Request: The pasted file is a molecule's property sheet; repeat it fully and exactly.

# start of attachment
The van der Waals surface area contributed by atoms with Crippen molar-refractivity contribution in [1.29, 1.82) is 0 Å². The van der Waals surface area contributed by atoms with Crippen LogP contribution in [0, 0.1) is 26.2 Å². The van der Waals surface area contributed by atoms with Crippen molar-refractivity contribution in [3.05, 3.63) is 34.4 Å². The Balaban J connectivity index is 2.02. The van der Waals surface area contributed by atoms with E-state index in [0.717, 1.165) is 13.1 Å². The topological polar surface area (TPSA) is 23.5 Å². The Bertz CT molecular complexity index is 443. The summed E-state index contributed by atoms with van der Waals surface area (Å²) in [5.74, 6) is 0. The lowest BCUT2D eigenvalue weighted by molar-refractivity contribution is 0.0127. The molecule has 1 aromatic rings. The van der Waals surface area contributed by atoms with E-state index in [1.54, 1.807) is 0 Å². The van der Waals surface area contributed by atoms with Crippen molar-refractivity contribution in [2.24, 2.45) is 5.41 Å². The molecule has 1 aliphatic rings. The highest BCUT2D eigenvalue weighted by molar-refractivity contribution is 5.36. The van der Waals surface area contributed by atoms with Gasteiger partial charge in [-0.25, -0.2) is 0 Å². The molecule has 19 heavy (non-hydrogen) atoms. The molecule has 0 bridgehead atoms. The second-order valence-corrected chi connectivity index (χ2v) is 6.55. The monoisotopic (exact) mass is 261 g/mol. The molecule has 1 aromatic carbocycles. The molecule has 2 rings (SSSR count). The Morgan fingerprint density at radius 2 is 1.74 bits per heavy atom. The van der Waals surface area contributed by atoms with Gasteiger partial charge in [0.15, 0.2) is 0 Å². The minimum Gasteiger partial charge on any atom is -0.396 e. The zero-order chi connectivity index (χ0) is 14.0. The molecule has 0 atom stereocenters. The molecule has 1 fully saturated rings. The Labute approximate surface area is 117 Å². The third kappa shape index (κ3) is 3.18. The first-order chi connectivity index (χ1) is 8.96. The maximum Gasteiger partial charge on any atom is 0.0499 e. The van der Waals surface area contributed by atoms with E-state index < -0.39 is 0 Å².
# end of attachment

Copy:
The van der Waals surface area contributed by atoms with Crippen molar-refractivity contribution in [1.29, 1.82) is 0 Å². The van der Waals surface area contributed by atoms with Crippen LogP contribution in [0, 0.1) is 26.2 Å². The van der Waals surface area contributed by atoms with Crippen molar-refractivity contribution in [3.05, 3.63) is 34.4 Å². The Balaban J connectivity index is 2.02. The van der Waals surface area contributed by atoms with E-state index in [0.717, 1.165) is 13.1 Å². The topological polar surface area (TPSA) is 23.5 Å². The Bertz CT molecular complexity index is 443. The summed E-state index contributed by atoms with van der Waals surface area (Å²) in [5.74, 6) is 0. The lowest BCUT2D eigenvalue weighted by molar-refractivity contribution is 0.0127. The molecule has 1 aromatic rings. The van der Waals surface area contributed by atoms with E-state index in [1.54, 1.807) is 0 Å². The van der Waals surface area contributed by atoms with Crippen molar-refractivity contribution in [2.24, 2.45) is 5.41 Å². The molecule has 1 aliphatic rings. The highest BCUT2D eigenvalue weighted by molar-refractivity contribution is 5.36. The van der Waals surface area contributed by atoms with Gasteiger partial charge in [-0.25, -0.2) is 0 Å². The molecule has 19 heavy (non-hydrogen) atoms. The molecule has 0 bridgehead atoms. The second-order valence-corrected chi connectivity index (χ2v) is 6.55. The monoisotopic (exact) mass is 261 g/mol. The molecule has 1 aromatic carbocycles. The molecule has 2 rings (SSSR count). The Morgan fingerprint density at radius 2 is 1.74 bits per heavy atom. The van der Waals surface area contributed by atoms with Gasteiger partial charge in [0.15, 0.2) is 0 Å². The minimum Gasteiger partial charge on any atom is -0.396 e. The zero-order chi connectivity index (χ0) is 14.0. The molecule has 0 atom stereocenters. The molecule has 1 fully saturated rings. The Labute approximate surface area is 117 Å². The third kappa shape index (κ3) is 3.18. The first-order chi connectivity index (χ1) is 8.96. The maximum Gasteiger partial charge on any atom is 0.0499 e. The van der Waals surface area contributed by atoms with E-state index < -0.39 is 0 Å².